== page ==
Vendors at the local market in Beijing could be forgiven for thinking that Nan Weidong and Nan Weiping run a restaurant. But the bags stuffed full of vegetables the brothers lug back home are used for a very different purpose -- musical instruments.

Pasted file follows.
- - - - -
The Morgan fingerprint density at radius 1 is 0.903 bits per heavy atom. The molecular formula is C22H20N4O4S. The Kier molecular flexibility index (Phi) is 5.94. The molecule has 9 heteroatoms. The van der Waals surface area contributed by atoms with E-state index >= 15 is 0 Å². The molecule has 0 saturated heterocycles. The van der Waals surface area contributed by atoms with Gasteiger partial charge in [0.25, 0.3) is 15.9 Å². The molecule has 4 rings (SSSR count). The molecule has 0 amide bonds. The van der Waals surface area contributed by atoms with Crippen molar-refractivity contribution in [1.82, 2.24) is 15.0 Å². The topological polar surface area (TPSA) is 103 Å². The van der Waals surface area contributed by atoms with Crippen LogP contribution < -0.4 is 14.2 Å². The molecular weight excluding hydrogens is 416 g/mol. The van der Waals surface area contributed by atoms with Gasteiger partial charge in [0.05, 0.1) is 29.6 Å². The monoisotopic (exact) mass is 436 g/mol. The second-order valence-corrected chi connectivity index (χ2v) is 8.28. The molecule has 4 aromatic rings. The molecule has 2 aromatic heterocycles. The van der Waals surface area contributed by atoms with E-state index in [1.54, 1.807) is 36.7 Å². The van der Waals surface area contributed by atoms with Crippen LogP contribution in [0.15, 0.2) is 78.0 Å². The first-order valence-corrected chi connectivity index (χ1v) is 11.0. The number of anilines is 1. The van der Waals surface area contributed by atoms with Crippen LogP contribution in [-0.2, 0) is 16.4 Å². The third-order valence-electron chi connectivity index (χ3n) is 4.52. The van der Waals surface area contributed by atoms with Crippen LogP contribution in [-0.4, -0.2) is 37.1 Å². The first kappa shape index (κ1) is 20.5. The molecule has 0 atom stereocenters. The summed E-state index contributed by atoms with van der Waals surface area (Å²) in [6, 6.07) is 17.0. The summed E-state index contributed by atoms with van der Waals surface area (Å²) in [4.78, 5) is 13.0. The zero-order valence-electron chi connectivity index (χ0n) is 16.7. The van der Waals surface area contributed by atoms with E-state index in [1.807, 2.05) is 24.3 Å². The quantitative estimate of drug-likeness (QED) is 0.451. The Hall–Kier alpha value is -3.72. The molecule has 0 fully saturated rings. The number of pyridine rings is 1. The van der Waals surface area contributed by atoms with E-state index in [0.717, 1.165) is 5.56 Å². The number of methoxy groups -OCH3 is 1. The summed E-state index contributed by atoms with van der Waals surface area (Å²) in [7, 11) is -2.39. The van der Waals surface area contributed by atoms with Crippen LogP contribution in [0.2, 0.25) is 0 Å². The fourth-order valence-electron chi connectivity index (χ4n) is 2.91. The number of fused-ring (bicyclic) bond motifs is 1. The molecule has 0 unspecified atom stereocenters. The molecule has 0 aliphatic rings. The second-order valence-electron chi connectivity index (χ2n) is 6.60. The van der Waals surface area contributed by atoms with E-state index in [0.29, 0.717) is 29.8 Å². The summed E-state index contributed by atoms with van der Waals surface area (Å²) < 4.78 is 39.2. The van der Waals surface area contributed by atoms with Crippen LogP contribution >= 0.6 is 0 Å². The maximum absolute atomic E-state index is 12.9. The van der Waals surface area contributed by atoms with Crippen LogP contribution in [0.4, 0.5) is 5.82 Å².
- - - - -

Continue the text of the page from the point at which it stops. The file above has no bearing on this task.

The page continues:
The two grew up surrounded by vegetables in China’s central Anhui province, but their music teacher father encouraged them to learn conventional instruments from a young age. As teenagers, they joined a local theatrical troupe. But it wasn’t until two years ago that they thought of making instruments out of vegetables, an idea that has fascinated them ever since. They now live and work in a narrow Beijing apartment, drilling holes in carrots, marrows, lotus roots and Chinese yams and testing the pitch against an old electronic tuner -- nibbling silently on the shavings all the while. A sweet potato becomes a perky ocarina, a bamboo shoot a mellow, reedy flute. A row of carrots tied upright to leeks is transformed into a set of Chinese panpipes. ”The deeper the hole, the lower the pitch. The shallower the hole, the higher the pitch,” said pony-tailed Nan Weiping, at age 41 the younger by two years. “The size of the holes also matters to guarantee the quality of the sound. The leeks only serve as decoration.”